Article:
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Gaming consoles are devices designed for the sole purpose of playing video games. The console itself was the game system, which initially usually include any games playable on the system. Today consoles usually play games that are compatible with their system only and don't have built in game play features.
Neither arcade games nor personal computers are considered video game consoles either. Even though computers can play video games, they can be used for things unrelated to gaming; it should be noted that modern gaming consoles can have multiple uses too. You can think of video game consoles as very specific computers, which have advanced in capacity just like home computers have.
Many people can remember some early gaming console designs emerging in the 1970s, like the Magnavox Odyssey® and the Atari PONG® console. One thing common in the history of video games is not only successful systems along the way but also those that fell by the wayside. Far more people remember PONG than they do the Odyssey.
As with most gaming console today, these systems plugged into televisions, allowing people to play games on the television screen. Other systems and companies quickly designed their own consoles. Early companies introducing gaming consoles include Coleco, who produced the Telstar® in 1976 and Mattel’s Intellivision® system released in 1980.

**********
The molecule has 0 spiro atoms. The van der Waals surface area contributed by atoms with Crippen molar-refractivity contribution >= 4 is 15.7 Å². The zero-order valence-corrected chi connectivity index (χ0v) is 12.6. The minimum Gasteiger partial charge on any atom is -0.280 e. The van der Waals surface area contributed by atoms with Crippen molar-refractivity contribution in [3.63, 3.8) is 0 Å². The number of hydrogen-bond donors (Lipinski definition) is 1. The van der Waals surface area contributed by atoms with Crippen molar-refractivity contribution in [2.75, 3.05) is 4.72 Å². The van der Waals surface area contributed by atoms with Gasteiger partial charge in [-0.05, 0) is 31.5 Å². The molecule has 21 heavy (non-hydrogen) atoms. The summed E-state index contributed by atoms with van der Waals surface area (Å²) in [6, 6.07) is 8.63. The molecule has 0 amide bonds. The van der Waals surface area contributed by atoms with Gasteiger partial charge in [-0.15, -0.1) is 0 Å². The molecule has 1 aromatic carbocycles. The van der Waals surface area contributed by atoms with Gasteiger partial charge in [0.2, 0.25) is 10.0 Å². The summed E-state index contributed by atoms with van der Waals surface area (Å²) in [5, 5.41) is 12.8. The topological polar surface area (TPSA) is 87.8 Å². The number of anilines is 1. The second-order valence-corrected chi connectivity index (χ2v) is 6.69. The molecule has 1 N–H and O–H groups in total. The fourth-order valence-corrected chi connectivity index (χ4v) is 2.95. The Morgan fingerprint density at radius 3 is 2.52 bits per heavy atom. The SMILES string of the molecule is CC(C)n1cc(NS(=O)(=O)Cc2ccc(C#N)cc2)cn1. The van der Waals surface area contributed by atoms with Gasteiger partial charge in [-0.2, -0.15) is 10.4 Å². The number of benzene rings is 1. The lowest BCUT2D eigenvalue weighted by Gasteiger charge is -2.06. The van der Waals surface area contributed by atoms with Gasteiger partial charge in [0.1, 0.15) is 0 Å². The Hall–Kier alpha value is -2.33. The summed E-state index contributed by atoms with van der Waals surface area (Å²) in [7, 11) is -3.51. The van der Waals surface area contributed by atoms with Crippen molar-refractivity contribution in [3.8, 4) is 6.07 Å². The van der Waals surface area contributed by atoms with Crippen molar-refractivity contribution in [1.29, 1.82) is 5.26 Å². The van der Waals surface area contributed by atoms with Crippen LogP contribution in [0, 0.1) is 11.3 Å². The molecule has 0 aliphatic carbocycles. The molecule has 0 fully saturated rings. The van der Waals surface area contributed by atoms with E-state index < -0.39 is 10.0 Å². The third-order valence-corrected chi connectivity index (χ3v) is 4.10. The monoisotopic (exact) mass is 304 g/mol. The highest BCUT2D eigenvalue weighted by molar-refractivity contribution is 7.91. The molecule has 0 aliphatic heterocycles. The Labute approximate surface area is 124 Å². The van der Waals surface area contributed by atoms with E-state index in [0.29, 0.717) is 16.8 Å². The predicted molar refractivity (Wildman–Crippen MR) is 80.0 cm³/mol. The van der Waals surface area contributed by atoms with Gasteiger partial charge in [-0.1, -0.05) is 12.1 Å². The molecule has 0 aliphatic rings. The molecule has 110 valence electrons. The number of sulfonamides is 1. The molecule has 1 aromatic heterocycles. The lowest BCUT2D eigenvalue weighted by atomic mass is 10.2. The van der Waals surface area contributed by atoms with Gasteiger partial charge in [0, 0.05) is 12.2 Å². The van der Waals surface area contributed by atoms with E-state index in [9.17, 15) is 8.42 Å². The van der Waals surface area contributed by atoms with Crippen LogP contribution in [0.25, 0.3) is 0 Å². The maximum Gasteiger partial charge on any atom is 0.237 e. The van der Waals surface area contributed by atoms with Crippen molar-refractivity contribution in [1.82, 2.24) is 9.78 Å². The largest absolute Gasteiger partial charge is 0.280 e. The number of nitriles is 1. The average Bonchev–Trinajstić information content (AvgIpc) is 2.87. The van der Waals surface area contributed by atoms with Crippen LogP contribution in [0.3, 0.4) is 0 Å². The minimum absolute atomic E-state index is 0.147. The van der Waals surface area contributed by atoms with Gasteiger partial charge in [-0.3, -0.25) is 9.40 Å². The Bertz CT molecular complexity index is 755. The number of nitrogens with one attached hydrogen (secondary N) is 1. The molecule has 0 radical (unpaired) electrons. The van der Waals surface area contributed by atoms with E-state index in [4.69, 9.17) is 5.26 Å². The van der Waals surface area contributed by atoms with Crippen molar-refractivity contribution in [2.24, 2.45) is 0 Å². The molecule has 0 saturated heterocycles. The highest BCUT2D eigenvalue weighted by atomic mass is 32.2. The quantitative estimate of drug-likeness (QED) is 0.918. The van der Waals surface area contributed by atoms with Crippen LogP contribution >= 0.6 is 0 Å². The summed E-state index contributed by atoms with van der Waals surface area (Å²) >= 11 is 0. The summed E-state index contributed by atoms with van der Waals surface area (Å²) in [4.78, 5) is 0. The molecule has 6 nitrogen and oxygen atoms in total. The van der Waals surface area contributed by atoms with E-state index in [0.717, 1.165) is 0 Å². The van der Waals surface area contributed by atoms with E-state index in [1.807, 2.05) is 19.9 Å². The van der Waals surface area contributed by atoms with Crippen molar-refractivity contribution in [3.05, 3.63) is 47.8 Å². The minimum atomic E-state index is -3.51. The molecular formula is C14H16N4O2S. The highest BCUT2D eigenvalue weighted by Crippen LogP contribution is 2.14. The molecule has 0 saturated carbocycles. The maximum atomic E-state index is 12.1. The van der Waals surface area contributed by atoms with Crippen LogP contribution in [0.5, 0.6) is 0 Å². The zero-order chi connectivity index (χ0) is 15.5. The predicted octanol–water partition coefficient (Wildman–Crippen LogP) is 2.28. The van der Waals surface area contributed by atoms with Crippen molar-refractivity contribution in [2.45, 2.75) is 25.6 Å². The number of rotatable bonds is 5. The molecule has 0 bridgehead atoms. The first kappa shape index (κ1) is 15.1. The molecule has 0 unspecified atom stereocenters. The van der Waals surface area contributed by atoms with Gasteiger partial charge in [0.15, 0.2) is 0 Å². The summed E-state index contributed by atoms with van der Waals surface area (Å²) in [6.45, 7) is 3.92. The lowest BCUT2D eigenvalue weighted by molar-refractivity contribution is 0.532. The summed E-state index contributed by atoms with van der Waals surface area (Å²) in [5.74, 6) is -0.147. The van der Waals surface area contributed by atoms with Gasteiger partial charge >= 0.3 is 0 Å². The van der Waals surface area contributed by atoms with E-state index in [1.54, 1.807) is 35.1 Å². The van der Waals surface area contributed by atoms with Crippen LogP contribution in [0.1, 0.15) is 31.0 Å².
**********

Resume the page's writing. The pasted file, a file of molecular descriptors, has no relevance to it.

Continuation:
The earliest console designs featured very limited variation in what you could play and many of them played one game only. This changed as gaming consoles developed, and the idea of using separate cartridges to play a variety of games become popular with later Coleco and Atari models. Intellivision also used cartridges.
Common features of gaming consoles in the late 1970s and early 1980s are still present in modern video game systems. These include controllers to operate games, a power source (usually plug in), and a way to connect the gaming console to a video display. What has changed is the speed at which games can play, the quality of the graphics, and even some aspects of functionality.
The progression of console history shows increased ability of game and system programmers. When gaming consoles like the Sega Genesis® and early Nintendo ® systems were released, most people thought graphics and speed couldn’t improve. However it did and introduction of systems like the Sony Playstation added whole new levels of fun and visual interest to play.
Modern popular gaming consoles include the Nintendo Wii®, the Microsoft X-Box®, and the Sony Playstation III®. Though these brands continue to dominate the market and release new or updated consoles from time to time, there is always room for another system. The achievement of graphic display especially with the Playstation has been integrated with other developing video systems. For instance, the Playstation III functions as a Blu-Ray player too, just as the Playstation II could be used to play DVDs.
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